PYMNTS.com has produced a new iteration of its periodical report "The Intelligence of Things Tracker" for January 2018, highlighting the biggest companies in the various IoT-related industries and trends in the direction the IoT is headed. Although one of the primary focuses of the new report is to score and rate implementers and enablers in the IoT solutions industry, the headlining story is where AI and connectivity are taking pet care. According to the report, pet connectivity is a major trend with both established companies and startups bringing those technologies together in ways that allow interactions with furry family members through a variety of products and services. That doesn't just include applications and food dispensers to aid in remote feeding, communications, and training, either. Instead, the next wave of ideas centers around companies thinking outside of the box with machine learning – for example, enabling algorithms which can help pet owners detect illnesses or pet wellbeing based on pet mobility and other factors.
That health factor extends further into areas associated with the use of blockchains by companies to monitor supply chains in the manufacture of pet food products, which also enables pet owners to keep tabs on which foods are best for their pets. However, that isn't the only new use of blockchains in the IoT industry or the only current trend. In fact, blockchains are being implemented on an industry-wide level, with companies like Walmart and IBM taking part in the creation of solutions to monitor supply chains, as well as companies like XinFin working to create similar solutions for more general enterprise environments. XinFin's efforts are particularly interesting since its solution is meant to bring together several aspects of business management under a single hybrid system in support of what it describes as "business process re-engineering." Specifically, XinFin hopes to support management of the supply chain, financing, procurement, and settlement data within a given organization. Other trends include this year's massive introduction of AI into nearly every realm of technology in conjunction with an explosion of IoT products seen at this year's CES event. That includes new platforms, advances in IoT security measures, and the start of an industry-wide shift for companies to expand into new ventures not ordinarily associated with their primary businesses.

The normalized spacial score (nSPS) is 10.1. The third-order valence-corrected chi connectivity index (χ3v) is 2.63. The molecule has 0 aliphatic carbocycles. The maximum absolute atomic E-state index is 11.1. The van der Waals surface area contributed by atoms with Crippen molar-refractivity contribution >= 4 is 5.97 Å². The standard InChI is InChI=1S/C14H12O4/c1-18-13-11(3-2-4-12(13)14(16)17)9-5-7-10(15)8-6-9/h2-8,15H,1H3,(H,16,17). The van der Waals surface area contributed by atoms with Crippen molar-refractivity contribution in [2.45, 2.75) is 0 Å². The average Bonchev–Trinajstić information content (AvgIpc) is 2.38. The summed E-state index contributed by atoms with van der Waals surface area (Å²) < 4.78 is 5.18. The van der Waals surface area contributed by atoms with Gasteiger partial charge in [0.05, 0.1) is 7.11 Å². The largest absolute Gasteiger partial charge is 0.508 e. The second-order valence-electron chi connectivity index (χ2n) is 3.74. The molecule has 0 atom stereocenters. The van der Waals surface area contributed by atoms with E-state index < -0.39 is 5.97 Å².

With regard to company rankings in IoT, the rankings are split into two groups based on their overall impact on the IoT industry. Those include enablers – primarily creators of software and IoT platforms – of IoT products and implementers. In terms of implementers, the number one spot is held by four companies which each scored 100 points – Dell, Huawei, LG, and Samsung. That's followed Hewlett Packard Enterprise at 99 points and both Fujitsu and Lenovo at 82 points. Marvell, Arrow Electronics, and Enlighted round out the group with 77 points, 76 points, and 73 points, respectively. Meanwhile, on the enablers side of the equation, Amazon, ARM, Cisco, Google, Intel, and Verizon all tie up with top marks in the top position. Those companies are followed by Vodafone, Comcast, and Sierra Wireless at 99 points, 97 points, and 94 points. Silicon Labs and Telit round out the list at 93 points each. However, the full report also includes several dozen other companies that are having big impacts on the IoT industry. Anybody interested in learning more can find the download at the top of the source page – which is linked below.